How to change mobile providers and keep your phone number

Want to save up to £176 a year? Here’s everything you need to know about switching to a better mobile phone contract…

Whether you’re with GiffGaff or Vodafone, changing mobile providers is easier than you might imagine – giving you the freedom to take advantage of the latest deals or bit of tech. A quarter of Brits, 5.9million of us, have never switched mobile phone companies. Follow these easy steps to freedom.

1. Check the cancellation period

Read your contract. It’s legally binding, telling you how much notice you must give to leave your current network.

Without finishing your current contract, you could be hit with an early termination fee – usually based on how long you’ve been with the company. But worry not, because another mobile provider could cover the cost. Swap to T-Mobile, for example, and you’ll get a pre-paid MasterCard covering your fees two months after you switch – when you give them your old phone and buy a new one.

There are exceptional circumstances that will let you out of your current contract without paying the fee. Such as if your mobile phone provider increases the price of your contract mid-way through, even if it’s due to inflation.

Even if you’ve finished your contract, you may still have to give 30 days’ notice to cancel it forever. So read the small print and read this:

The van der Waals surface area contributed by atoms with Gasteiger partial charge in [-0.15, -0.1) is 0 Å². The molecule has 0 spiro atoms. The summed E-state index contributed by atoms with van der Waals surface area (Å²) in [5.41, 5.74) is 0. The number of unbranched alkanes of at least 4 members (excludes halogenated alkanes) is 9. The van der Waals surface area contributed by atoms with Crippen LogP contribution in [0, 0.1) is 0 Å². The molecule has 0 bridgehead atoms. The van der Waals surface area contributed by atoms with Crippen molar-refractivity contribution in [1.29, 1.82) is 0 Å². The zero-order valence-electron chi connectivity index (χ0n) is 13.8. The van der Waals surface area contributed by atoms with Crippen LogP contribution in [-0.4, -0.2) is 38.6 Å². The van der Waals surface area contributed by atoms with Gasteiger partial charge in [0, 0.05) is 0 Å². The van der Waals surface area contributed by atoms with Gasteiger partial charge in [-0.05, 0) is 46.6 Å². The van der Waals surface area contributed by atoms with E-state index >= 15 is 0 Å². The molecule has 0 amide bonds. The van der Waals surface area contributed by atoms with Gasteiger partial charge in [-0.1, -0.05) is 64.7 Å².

2. Pin down what you want


More texts, more minutes? Decide what you need from a new contract, before comparing handsets, tariffs and services on websites like Put yourself in the best position to haggle and negotiate for cheaper deals, by arming yourself with specific prices from rival mobile phone networks.

3. Say you want to switch

Apply for your new contract before your current contract expires if you want to keep the same number – you can’t transfer a deactivated number.

Call T-Mobile or O2, EE, Three or GiffGaff today and tell them you’re leaving.

Be prepared for your current network to drive a hard bargain when you try to leave. They’ll likely offer a better deal when they think you’ll leave them for dust. Squeeze the best deal out of them by saying phrases like, ‘I just don’t think I’m getting enough out of my contract, it’s really annoying me’ or ‘my friend pays the same as me but get so much more’.

4. Ask for your Porting Authorisation Code


That’s the nine digit code you need to keep the same mobile number when you switch providers. And by law, you should be given it within two hours of asking. Some providers will give you your PAC over the phone, but most networks will drop you a text. You have 30 days to use it.

Keep your old mobile phone account active until you’ve transferred your number to your new SIM. After a credit check and settling your outstanding bills, you’ll get a date to do this – it can take up to three days to transfer your number, but normally takes 24 hours. You’ll be out of service for an hour or so.

5. Unlock your phone

Bought your phone outright? You can use it on a new network. Your current provider is legally obliged to ‘unlock’ it, to make it possible. T-Mobile lets you download a Device Unlock app, but ask your current mobile provider to do it when you tell them you’re leaving.

6. Back up your contacts & use all remaining credit

Don’t be the person who has to ask your mates to send their numbers, because you forgot to ask your old mobile phone network to copy your contacts, SMS messages and images. Back up everything on your old SIM and scribble down your contact numbers before you lose everything.